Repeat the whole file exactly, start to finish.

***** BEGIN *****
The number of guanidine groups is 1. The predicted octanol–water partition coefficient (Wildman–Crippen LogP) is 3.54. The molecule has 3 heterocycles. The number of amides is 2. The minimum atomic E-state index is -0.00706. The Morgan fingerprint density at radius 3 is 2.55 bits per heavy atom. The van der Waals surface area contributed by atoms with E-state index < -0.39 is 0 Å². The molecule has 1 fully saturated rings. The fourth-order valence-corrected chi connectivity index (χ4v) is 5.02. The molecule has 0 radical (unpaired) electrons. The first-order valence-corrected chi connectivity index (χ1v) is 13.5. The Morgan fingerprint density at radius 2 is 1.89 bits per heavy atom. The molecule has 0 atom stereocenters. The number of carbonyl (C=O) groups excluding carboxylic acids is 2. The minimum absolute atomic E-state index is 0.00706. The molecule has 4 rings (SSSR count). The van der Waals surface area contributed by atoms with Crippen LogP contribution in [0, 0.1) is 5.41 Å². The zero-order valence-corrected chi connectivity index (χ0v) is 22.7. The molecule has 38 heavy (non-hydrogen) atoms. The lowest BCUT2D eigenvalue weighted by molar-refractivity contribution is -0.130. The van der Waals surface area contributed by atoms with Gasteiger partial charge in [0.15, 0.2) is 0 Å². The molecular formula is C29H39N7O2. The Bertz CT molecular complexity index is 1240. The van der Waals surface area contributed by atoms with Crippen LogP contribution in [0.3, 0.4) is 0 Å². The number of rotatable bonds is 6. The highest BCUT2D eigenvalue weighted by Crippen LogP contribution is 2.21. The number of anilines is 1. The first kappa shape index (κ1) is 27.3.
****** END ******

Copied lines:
The number of guanidine groups is 1. The predicted octanol–water partition coefficient (Wildman–Crippen LogP) is 3.54. The molecule has 3 heterocycles. The number of amides is 2. The minimum atomic E-state index is -0.00706. The Morgan fingerprint density at radius 3 is 2.55 bits per heavy atom. The van der Waals surface area contributed by atoms with E-state index < -0.39 is 0 Å². The molecule has 1 fully saturated rings. The fourth-order valence-corrected chi connectivity index (χ4v) is 5.02. The molecule has 0 radical (unpaired) electrons. The first-order valence-corrected chi connectivity index (χ1v) is 13.5. The Morgan fingerprint density at radius 2 is 1.89 bits per heavy atom. The molecule has 0 atom stereocenters. The number of carbonyl (C=O) groups excluding carboxylic acids is 2. The minimum absolute atomic E-state index is 0.00706. The molecule has 4 rings (SSSR count). The van der Waals surface area contributed by atoms with Crippen LogP contribution in [0, 0.1) is 5.41 Å². The zero-order valence-corrected chi connectivity index (χ0v) is 22.7. The molecule has 38 heavy (non-hydrogen) atoms. The lowest BCUT2D eigenvalue weighted by molar-refractivity contribution is -0.130. The van der Waals surface area contributed by atoms with Gasteiger partial charge in [0.15, 0.2) is 0 Å². The molecular formula is C29H39N7O2. The Bertz CT molecular complexity index is 1240. The van der Waals surface area contributed by atoms with Crippen LogP contribution in [0.3, 0.4) is 0 Å². The number of rotatable bonds is 6. The highest BCUT2D eigenvalue weighted by Crippen LogP contribution is 2.21. The number of anilines is 1. The first kappa shape index (κ1) is 27.3.